Copyright 2000 Federal News Service, Inc.
Federal News Service
March 30, 2000, Thursday
SECTION: PREPARED TESTIMONY
LENGTH: 4179 words
PREPARED TESTIMONY OF JOE F. COLVIN PRESIDENT AND CHIEF EXECUTIVE OFFICER
NUCLEAR ENERGY INSTITUTE
BEFORE THE SENATE
ENERGY AND NATURAL RESOURCES COMMITTEE
On behalf of the Nuclear Energy Institute (NEI), I would like to thank
you, Chairman Murkowski, Ranking Member Bingaman and the members of this
Committee for inviting NEI to testify on the value of the more than 100 nuclear
power plants that provide our nation with vital energy security and
environmental protection benefits.
The Nuclear Energy Institute (NEI)
coordinates public policy for the U.S. nuclear energy industry. We represent 270
members with a broad spectrum of interests. In addition to representing every
U.S. utility that operates a nuclear power plant, NEI's membership includes
nuclear fuel cycle companies, suppliers, engineering and consulting firms,
national research laboratories, manufacturers of radiopharmaceuticals,
universities, labor unions and law firms.
The bills under discussion
todayS. 882, the Energy and Climate Policy Act of 1999 and S. 1776, the Climate
Change Energy Policy Response Act--reinforce two unassailable precepts to
effective management of potential climate change: first, addressing greenhouse
gas emissions demands informed, science-based energy policymaking; and second,
solutions will require long-term, cost-effective technologies deployed on a
global basis. On both counts, nuclear energy will continue to play a successful
and prominent role. THE LESSONS OF HISTORY
As Shakespeare has told us,
"Past is Prologue." As early as the 1960s, nuclear energy's ability to avoid
emissions that pollute the air was well understood. When energy security and
environmental policies converged in the 1970s, increased use of nuclear energy
became an integral element in energy policy decisions designed not only to
achieve energy security and economic benefits, but to protect air quality as
well.At the time of the first oil embargo in 1973, approximately 20 percent of
United States electricity supply came from oil-fired power plants. In some parts
of the nation--the Northeast, for example--the percentage of oil-fired electric
generation was considerably higher. Serious as it was, however, the 1973 embargo
was only the first of two massive shocks to .America's energy industry during
the 1970s. The second came during the unusually cold winter of 1976-77. Acute
shortages of natural gas and the legacy of federal price controls on interstate
gas transmission forced widespread shutdowns of schools and factories for weeks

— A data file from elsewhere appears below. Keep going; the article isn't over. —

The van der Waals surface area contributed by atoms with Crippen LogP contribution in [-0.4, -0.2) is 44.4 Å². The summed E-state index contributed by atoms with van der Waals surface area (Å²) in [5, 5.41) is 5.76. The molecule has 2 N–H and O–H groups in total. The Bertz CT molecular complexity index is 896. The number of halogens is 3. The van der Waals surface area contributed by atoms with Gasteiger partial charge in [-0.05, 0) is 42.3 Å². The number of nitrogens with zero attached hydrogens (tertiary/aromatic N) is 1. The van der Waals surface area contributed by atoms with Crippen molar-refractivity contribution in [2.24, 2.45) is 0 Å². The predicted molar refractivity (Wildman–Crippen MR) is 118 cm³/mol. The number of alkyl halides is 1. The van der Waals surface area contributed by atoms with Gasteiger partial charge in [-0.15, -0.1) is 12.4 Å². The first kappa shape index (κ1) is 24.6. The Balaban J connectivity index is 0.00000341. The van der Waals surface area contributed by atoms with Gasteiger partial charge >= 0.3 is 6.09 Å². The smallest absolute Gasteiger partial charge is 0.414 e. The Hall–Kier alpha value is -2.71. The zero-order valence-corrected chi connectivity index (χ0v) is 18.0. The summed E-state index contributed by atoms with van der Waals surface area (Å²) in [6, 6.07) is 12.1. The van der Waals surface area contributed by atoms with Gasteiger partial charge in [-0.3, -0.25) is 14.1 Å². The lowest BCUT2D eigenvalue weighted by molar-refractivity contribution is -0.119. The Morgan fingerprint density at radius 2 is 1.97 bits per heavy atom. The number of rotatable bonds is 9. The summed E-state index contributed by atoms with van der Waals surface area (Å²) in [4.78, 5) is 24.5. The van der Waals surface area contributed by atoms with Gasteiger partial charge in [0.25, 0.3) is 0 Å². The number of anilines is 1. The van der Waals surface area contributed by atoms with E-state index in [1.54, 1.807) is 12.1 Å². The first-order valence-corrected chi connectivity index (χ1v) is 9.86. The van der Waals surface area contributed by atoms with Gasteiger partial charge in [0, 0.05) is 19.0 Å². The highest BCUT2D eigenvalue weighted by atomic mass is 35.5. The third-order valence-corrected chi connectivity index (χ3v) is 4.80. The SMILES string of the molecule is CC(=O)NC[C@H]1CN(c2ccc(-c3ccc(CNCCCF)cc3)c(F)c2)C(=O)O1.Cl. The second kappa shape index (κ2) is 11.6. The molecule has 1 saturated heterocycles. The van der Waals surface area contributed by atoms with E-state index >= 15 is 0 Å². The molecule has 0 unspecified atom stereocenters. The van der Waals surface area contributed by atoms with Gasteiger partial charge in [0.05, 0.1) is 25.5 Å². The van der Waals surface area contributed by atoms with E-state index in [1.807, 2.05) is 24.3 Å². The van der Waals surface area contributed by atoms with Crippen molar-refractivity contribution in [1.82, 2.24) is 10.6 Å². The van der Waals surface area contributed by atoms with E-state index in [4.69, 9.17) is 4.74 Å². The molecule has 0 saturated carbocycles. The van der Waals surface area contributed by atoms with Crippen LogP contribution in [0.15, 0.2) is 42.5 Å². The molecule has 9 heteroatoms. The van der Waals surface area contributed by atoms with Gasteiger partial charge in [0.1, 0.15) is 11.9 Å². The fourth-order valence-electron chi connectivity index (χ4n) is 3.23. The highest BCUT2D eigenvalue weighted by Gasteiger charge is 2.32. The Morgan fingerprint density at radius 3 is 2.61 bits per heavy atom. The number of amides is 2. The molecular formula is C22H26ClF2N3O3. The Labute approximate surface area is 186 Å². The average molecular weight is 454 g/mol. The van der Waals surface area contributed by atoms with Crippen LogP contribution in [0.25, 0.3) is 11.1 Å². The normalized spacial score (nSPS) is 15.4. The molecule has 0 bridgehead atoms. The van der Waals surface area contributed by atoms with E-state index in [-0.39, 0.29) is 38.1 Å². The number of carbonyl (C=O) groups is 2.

throughout the Midwest. Obtaining natural gas for power generation--at the time,
the source of 18 percent of U.S. electricity supply--was impossible.
years proceeding the embargo era also saw the development of ambitious
regulatory efforts to improve the nation's air quality. Concern over the
environment compelled energy choices that protected our air quality while
meeting increasing demands for electricity and economic growth. To achieve both
these potentially divergent goals, the nation turned to nuclear energy.
The Clean Air Act is the principal federal statute addressing air
quality and manmade emissions by setting concentration levels for various
pollutants allowable in the ambient air. Regulations then prescribe various
limitations on emissions required to meet these standards. Pollutants controlled
by the Clean Air Act include sulfur dioxide (SO2), ozone (and its precursor
nitrogen oxide, or NOx) and particulate matter (PM). Much of the burden for
reducing concentrations of these pollutants has been focused on the electric
utility industry because of the ease and cost effectiveness of controlling
large, stationary sources compared to smaller, mobile sources. However, reducing
emissions was not the only method employed to achieve compliance with
increasingly stringent Clean Air Act limitations. Avoiding the emissions in the
first place while increasing electricity output was also critical.Although some
view air pollution compliance regimes as affecting only emitting sources, they
are actually being enforced against the total electric supply system. Emission
caps and permits under ambient air quality standards represent a finite level of
pollution permitted for a range of industrial activities, including electricity
production. These restrictions remain static even if the total amount of
electricity needed to satisfy demand in a specific region increases. States or
regions utilizing emission-free electricity sources, find it easier to
simultaneously meet both government imposed emissions limitations and growing
consumer demand for energy. The increased use of nuclear energy beginning in the
late 1960's and early 1970's provided this additional compliance tool.
When comprehensive Clean Air Act limits were first implemented in the
early 1970s, overall generation from emission-free sources was about 18 percent